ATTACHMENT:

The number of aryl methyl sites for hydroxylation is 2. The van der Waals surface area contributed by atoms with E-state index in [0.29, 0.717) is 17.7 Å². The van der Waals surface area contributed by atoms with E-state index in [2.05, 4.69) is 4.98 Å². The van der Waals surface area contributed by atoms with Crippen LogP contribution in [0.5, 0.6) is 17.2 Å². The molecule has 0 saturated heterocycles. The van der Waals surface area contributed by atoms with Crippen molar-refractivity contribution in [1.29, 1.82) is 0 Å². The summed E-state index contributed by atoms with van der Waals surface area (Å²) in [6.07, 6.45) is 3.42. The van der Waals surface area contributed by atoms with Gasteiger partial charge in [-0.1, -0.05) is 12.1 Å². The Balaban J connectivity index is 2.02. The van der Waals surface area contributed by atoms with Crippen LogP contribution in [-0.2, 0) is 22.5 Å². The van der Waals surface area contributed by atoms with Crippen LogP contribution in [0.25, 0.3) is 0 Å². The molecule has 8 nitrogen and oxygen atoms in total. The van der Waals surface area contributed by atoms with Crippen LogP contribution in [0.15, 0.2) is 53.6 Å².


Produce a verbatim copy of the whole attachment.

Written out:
The number of aryl methyl sites for hydroxylation is 2. The van der Waals surface area contributed by atoms with E-state index in [0.29, 0.717) is 17.7 Å². The van der Waals surface area contributed by atoms with E-state index in [2.05, 4.69) is 4.98 Å². The van der Waals surface area contributed by atoms with Crippen LogP contribution in [0.5, 0.6) is 17.2 Å². The molecule has 0 saturated heterocycles. The van der Waals surface area contributed by atoms with Crippen molar-refractivity contribution in [1.29, 1.82) is 0 Å². The summed E-state index contributed by atoms with van der Waals surface area (Å²) in [6.07, 6.45) is 3.42. The van der Waals surface area contributed by atoms with Gasteiger partial charge in [-0.1, -0.05) is 12.1 Å². The Balaban J connectivity index is 2.02. The van der Waals surface area contributed by atoms with Crippen LogP contribution in [-0.2, 0) is 22.5 Å². The van der Waals surface area contributed by atoms with Crippen LogP contribution in [0.25, 0.3) is 0 Å². The molecule has 8 nitrogen and oxygen atoms in total. The van der Waals surface area contributed by atoms with Crippen LogP contribution in [0.15, 0.2) is 53.6 Å².